You are Smarter than a First Grader
I've worked in the entertainment, nonprofit, and the financial industry, and nothing has been quite as daunting, intimidating, and yet as exciting as human educational resources. The business of people educating people is far more overwhelming than a temperamental singer, a slow donor season, or reassuring investors after a bad trading experience.
In 2012 I began my solo tour in education as a certification coordinator in a small rural district. The most training I received was "Here's your login information, clickhere, then there. Good luck. I'm retiring next week." Over time, I began inheriting and assuming more HR responsibilities until I was named HR Director two years ago. I felt no more prepared that day than the first but excited all the same by the challenge and opportunities.
I hope your starting experience in HR was a little more thorough than mine, but it is still difficult even with a formal launch. Commandeering the acronyms, laws, protocols, and people issues are enough to make the most seasoned HR professional wish for a sippy cup and nap time. But now, as we start a new school term in the middle of a pandemic and broach a new normal that isn't quite normal yet, I'm sure this feels like the first day of kindergarten for all of us, not just the newbies. We are all eyeing the other students to see the class protocol and try not to be the first one to cry. You may not feel stronger or smarter than a first-grader, but you are.
Don't Panic Under Pressure.
Panic is the precursor to error and potentially failure. Everyone is starting from ground zero. None of us have lived, survived, or have been responsible for others during a pandemic. You may forget more than you will remember. You may fall behind and feel overwhelmed. Your calendar may not make sense anymore. Even your best "best practices" may all of a sudden seem nonsensical. Reject the idea that you have to be the smartest, best, or most prepared. Your district may be considered the industry standard, but denounce the notion of being the industry hero. We can all learn from each other and garner strength and ideas from one another. Communication and camaraderie are the impetuses of success. Let others know what you're experiencing or what you need. Find a support mechanism. Participate in area HR chat groups or find partners from neighboring districts. Find someone with which to debrief and breathe normally. I'm sure your school district is like mine, you are sitting in a myriad of web meetings with colleagues from everydepartment, and everyone is sharing their concerns. We are working collaboratively to resolve each issue together. We are having more honest dialogue and rallying to support one another. The unknown has a way of leveling the playing field. It appears the pandemic has proven to pull teams more closely than isolating or dividing them in many ways. The beauty is that everyone is willing to help no matter how busy we all are.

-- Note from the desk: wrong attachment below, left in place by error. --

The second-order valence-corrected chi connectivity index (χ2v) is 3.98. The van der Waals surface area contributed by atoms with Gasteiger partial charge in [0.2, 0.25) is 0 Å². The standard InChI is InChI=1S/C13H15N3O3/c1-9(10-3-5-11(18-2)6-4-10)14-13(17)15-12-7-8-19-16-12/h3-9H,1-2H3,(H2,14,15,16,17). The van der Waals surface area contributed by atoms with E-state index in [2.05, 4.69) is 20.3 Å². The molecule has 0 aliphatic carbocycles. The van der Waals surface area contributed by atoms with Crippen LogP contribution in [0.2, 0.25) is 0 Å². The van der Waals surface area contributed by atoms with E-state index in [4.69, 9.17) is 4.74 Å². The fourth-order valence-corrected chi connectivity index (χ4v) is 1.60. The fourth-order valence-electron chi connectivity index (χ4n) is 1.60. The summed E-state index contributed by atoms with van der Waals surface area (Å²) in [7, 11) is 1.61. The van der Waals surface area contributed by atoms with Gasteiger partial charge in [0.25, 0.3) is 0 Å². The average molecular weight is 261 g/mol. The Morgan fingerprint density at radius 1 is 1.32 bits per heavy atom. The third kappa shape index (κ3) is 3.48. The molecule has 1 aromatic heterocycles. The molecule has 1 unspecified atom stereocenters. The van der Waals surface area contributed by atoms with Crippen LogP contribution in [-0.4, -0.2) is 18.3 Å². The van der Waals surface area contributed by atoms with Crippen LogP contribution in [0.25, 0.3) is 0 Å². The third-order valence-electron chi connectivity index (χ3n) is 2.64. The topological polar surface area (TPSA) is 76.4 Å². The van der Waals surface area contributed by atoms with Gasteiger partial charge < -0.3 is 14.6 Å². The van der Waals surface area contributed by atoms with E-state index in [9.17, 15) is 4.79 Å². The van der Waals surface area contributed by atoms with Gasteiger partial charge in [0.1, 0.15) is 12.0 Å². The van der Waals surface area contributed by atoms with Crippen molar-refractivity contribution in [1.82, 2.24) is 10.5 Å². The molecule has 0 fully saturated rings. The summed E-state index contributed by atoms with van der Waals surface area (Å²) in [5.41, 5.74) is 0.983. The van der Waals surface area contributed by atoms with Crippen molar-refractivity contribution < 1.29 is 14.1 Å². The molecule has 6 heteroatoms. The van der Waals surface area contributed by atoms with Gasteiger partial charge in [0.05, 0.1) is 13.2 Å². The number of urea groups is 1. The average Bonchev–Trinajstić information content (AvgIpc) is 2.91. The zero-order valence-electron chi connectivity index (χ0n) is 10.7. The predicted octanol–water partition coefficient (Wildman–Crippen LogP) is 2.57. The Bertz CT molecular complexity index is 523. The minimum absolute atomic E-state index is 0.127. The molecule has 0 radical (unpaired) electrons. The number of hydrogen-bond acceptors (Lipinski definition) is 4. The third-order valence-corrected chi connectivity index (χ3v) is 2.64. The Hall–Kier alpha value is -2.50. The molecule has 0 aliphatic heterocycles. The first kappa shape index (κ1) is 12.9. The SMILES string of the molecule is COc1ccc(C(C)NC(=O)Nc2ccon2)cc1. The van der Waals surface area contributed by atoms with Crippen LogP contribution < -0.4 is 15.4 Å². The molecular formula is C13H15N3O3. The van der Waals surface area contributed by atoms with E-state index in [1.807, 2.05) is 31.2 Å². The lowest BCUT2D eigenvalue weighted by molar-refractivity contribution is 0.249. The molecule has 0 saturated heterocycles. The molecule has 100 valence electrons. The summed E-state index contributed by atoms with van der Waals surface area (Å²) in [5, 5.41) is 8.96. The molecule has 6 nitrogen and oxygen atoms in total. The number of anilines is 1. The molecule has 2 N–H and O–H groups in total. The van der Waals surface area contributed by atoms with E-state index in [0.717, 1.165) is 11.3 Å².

Education is an evolving industry, and yet it is sometimes stalemated by age-old traditions and practices. We all have a temptation to reach for our Linus blanket – what has always worked, what makes us feel secure, and especially in times of uncertainty (I've had my share of pistachio ice cream since March).
Author Paulo Coelho wrote in The Devil and Miss Prym, "When we least expect it, life sets us a challenge to test our courage and willingness to change; at such a moment, there is no point in pretending that nothing has happened or in saying that we are not yet ready. The challenge will not wait. Life does not look back. A week is more than enough time for us to decide whether or not to accept our destiny."
Nothing about this year or this pandemic climate is business as usual, and we should not act or pretend that it is. Whether we liked it or not, we were all forced to decide to accept our new normal quickly. COVID-19 has posed a challenge that did not wait for us to be surprised or to prepare. It did not extend the time for reflection. It has forced us to develop new routines and new norms, which may also be a gift. There are things we have wanted to change or revisit for a long time; this may be the perfect opportunity to set realistic expectations, redefine district HR protocols, and reestablish norms or morés. While your employees are expecting change, take advantage of this juncture to reset your department's course and effectively communicate changes. Revisit your toolkit. Keep the tools that work and toss those that don't, and then be ok with it.
Find a Happy Space.
Finally, find a happy space, a reason to laugh each day. When I was diagnosed with a neurological disease, the best advice I received was that laughter is like good medicine – find a reason to laugh every day. Daily we are inundated with negativity, noxious news, and devastating data. We have to make a conscious effort to find a happy space and laugh each day. Rarely do we think of work as a happy space, but you can create that space (internally or externally). Add something to your desk, workspace, or mental routine that makes you smile. Listen to something that makes you dance in your seat or add a treat to your lunchbox. Fortunately, our central office has its fair share of comedians, but I keep a big red "easy" button on my desk, and whenever I feel a bit overwhelmed or have to tackle a difficult task, I tap the button and hear, "that was easy!" HR leadership isn't an easy job, and navigating a pandemic isn't easy. Still, as long as you allow yourself to be human, hopeful, and flexible, you will find yourself averaging far ahead of the smartest first grader!